North Dakota farmers interested in growing industrial hemp in 2019 can begin the state licensing process, but they should have a marketing plan in place before planting, North Dakota State University Extension bioenergy economics specialist David Ripplinger advises.
“This is especially true as domestic industrial hemp markets are still in their infancy and there is a relative absence of cash hemp markets for farmers to sell their crop,” he says.
Although the production of hemp remains regulated, many North Dakota farmers have expressed interest in growing industrial hemp because commercial production of the crop was legalized in the 2018 farm bill.
Growers will need a license from the North Dakota Department of Agriculture, which oversees compliance in the state, before purchasing seed or plants.
The first step of the licensing process requires a criminal background check and a project proposal that outlines how hemp seeds or plants will be obtained, and where and how production, harvesting and material disposal will be managed. These steps can be completed now.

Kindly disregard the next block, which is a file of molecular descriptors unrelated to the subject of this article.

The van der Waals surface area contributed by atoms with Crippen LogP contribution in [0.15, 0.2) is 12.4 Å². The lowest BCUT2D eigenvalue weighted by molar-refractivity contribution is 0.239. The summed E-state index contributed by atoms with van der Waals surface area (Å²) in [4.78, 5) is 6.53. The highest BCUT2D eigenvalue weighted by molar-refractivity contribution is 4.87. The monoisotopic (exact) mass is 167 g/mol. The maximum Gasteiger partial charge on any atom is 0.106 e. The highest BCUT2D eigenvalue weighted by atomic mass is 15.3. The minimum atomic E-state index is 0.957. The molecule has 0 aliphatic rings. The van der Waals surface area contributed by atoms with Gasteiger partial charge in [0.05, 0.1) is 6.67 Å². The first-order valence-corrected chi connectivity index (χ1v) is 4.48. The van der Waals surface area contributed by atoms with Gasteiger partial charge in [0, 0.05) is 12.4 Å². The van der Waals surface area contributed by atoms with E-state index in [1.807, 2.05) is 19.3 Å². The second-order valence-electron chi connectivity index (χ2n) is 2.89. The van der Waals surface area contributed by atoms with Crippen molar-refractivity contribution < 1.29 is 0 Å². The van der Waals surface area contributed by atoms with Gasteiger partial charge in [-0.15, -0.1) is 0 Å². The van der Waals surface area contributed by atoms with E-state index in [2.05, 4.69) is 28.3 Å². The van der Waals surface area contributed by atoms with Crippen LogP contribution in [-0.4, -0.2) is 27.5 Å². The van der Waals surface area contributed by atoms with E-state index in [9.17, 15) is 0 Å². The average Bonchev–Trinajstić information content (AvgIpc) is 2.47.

The second step, which includes the grower license application, signed memorandum of understanding and per-acre application fee, is expected to be open soon.
Ripplinger also cautions producers to check the background of buyers and their ability to meet contractual promises, as well as understand the specific terms of production contracts they may enter into.
Some buyers may have weak or uncertain financial standing, or may be relying on marketing hemp products for uses that are not approved at the federal level, such as selling cannabidiol (CBD) as a food ingredient. Farmers who sell their crop typically are unsecured creditors if the buyer/processor were to declare bankruptcy.
Contract terms such as “contracted quantity and quality,” and the impacts of forces outside the farmer or buyer/processor’s control, such as ”acts of God” and “force majeure,” are of concern to producers, Ripplinger says.
A short crop may leave a farmer unable to meet contract minimums, while a long crop may leave a farmer without a buyer for the excess. Both situations are worse for specialty crops when a functioning cash market to buy or sell the crop does not exist.
The absence of an act of God clause where weather or pests limit production may require a farmer to provide the buyer the promised amount or financial equivalent. A force majeure clause covers an event or situation outside the control of buyers/processors that may leave them in a position where they no longer are required to receive or pay for the contracted production.
Source: North Dakota State University